A friend and colleague approached me to ask that I write a blog entry on management, and how I manage my team; the techniques and tricks that I employ that help me get the job done.
Initially, I was quite apprehensive as to how to go about analysing what I do and then formulating catchy, thought-provoking pearls of wisdom for the average manager to employ.
So, I have decided to instead focus on the some of the key core beliefs that govern me as an individual, as these are the principles that I use to lead my team. These are biblical proverbs that I believe hold true and can help anyone be a better manager. I tried to narrow these down as best as I could and found it was not surprising that many of these speak directly to your own conduct as a leader.
Your own self
“One’s pride will bring him low, but he who is lowly in spirit will obtain honor.”
Most of the people I lead are more talented than I am, and I can only be successful in my position when they are performing well. Management of the team is all about the team and very little about me or my ability.
“Unequal weights are an abomination to the Lord, and false scales are not good.”
I believe that this one speaks directly to consistency as a leader. You can’t measure team members with an unequal scale. Sure, your leadership style will have to vary, but good work and issues should be dealt with in the same way.
“Whoever restrains his words has knowledge, and he who has a cool spirit is a man of understanding.”
As a leader, one needs to remain calm and consider carefully their actions. Our words do have power and can help make or break the people that work under and with us. We should always be rational and considerate. We should understand an entire situation before we make any rash decisions.
“The plans of the diligent lead surely to abundance, but everyone who is hasty comes only to poverty.”
In a management or leadership position, we need to be responsible and diligent in our duties. Acting hasty can really affect team members or technical issues in a negative way.
“Without counsel, plans fail, but with many advisers, they succeed.”
Leaders aren’t there to be the sole authority on decisions. We are typically surrounded by talented individuals who have a great deal of technical understanding, that have very relevant contributions to make in these areas.
Dealing with your team
“Whoever rebukes a man will afterward find more favor than he who flatters with his tongue.”
We all make mistakes. We should be working to grow ourselves and provide value to our employers. Sometimes this means that others need to point out our areas of improvement. Always telling someone they are “doing great”, will only enforce a negative behavior or cause someone to miss an opportunity to grow in experience.
“Whoever is slack in his work is a brother to him who destroys.”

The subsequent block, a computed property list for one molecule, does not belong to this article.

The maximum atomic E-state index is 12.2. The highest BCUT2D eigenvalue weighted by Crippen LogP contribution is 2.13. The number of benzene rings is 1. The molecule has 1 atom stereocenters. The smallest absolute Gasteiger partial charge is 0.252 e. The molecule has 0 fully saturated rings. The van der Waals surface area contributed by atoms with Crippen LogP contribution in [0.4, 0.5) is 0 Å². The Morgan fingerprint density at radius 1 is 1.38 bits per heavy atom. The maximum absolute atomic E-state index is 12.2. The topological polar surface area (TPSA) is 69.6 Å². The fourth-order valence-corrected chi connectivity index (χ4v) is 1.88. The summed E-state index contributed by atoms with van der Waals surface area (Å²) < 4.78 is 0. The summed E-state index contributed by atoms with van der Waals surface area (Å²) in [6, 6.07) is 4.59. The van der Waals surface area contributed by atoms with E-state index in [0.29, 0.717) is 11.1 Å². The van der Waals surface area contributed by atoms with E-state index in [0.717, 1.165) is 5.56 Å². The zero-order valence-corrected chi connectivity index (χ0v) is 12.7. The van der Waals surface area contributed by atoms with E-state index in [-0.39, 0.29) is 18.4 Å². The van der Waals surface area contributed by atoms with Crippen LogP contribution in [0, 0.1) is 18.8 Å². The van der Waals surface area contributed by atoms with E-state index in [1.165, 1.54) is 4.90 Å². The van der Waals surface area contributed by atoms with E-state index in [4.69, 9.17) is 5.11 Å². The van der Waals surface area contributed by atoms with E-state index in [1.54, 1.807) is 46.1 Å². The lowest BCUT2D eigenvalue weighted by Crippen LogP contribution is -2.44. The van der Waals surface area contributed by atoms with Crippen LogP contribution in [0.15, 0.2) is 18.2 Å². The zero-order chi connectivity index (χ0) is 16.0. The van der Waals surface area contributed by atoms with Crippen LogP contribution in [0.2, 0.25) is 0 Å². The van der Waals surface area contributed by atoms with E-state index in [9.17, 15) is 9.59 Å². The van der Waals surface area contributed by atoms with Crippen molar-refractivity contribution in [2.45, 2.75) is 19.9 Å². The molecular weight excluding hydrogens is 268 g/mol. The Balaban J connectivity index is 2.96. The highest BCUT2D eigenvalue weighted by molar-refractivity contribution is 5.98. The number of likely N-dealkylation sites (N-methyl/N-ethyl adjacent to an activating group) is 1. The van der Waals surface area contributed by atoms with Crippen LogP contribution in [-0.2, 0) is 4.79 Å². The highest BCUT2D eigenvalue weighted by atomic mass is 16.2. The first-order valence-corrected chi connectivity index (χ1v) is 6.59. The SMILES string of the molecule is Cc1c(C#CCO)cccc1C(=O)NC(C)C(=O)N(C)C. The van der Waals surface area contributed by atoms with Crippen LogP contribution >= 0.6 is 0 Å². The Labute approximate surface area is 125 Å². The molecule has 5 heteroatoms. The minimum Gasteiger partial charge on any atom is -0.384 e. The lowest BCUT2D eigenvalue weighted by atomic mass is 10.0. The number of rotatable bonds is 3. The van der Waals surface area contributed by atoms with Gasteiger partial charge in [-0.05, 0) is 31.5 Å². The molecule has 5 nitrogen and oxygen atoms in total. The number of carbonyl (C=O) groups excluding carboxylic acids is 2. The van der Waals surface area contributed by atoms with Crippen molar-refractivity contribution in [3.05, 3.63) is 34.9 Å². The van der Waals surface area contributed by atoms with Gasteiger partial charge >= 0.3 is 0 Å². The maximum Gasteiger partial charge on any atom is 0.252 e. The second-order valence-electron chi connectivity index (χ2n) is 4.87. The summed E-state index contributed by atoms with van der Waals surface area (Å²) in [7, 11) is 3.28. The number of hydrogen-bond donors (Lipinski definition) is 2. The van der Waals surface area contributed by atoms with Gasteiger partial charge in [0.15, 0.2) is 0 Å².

I see my team as a high performing team. I’ve seen more stress/damage/demotivation creep in from members that are not contributing than any other factor (I believe). This proverb ties in quite well with where we started this section – sometimes “rebuke” is required in order to protect the entire team and team dynamic.
Building your team
“Like an archer who wounds everyone is one who hires a passing fool or drunkard.”
I thought this was quite a good transition from the last section on dealing with your team. We take a great deal of time and effort to ensure that we hire great people. Every now and then we don’t get this 100% right. I’d advise any manager to take their time understanding what kind of person they are looking for and taking the time to find that person.
Communication with and in your team
“A gentle tongue is a tree of life, but perverseness in it breaks the spirit.”
I believe that what we say (and how we say it) is really important. With each thing that we say, our integrity is at stake. As leaders (in whatever area you may be a leader), we have the power to (in some way) give life or break a spirit. Be consistent, encourage and, where it is necessary, guide or correct with grace.
“Whoever gives an honest answer kisses the lips.”
I mentioned in my previous comment that with each thing we say, our integrity can be at stake. We should be honest with everything that we say. Especially as leaders.
About the author
Matthew Smythe, Product Engineering Manager – Sage Intelligence
Matt has been with Sage for 4 years. He holds a BSc Electronic Engineering (Hons) degree and has 10 years of working software development experience. Matt joined Sage as team lead of the Sage Intelligence Product Engineering team and is particularly proud of his team’s growth—in size, maturity and ability. Matt enjoys woodworking, archery, music and spending time with his family.
Are you a manager or someone who leads a team in your business? Let us know if you have any proverbs or quotes that help you be a better leader, in the comments below.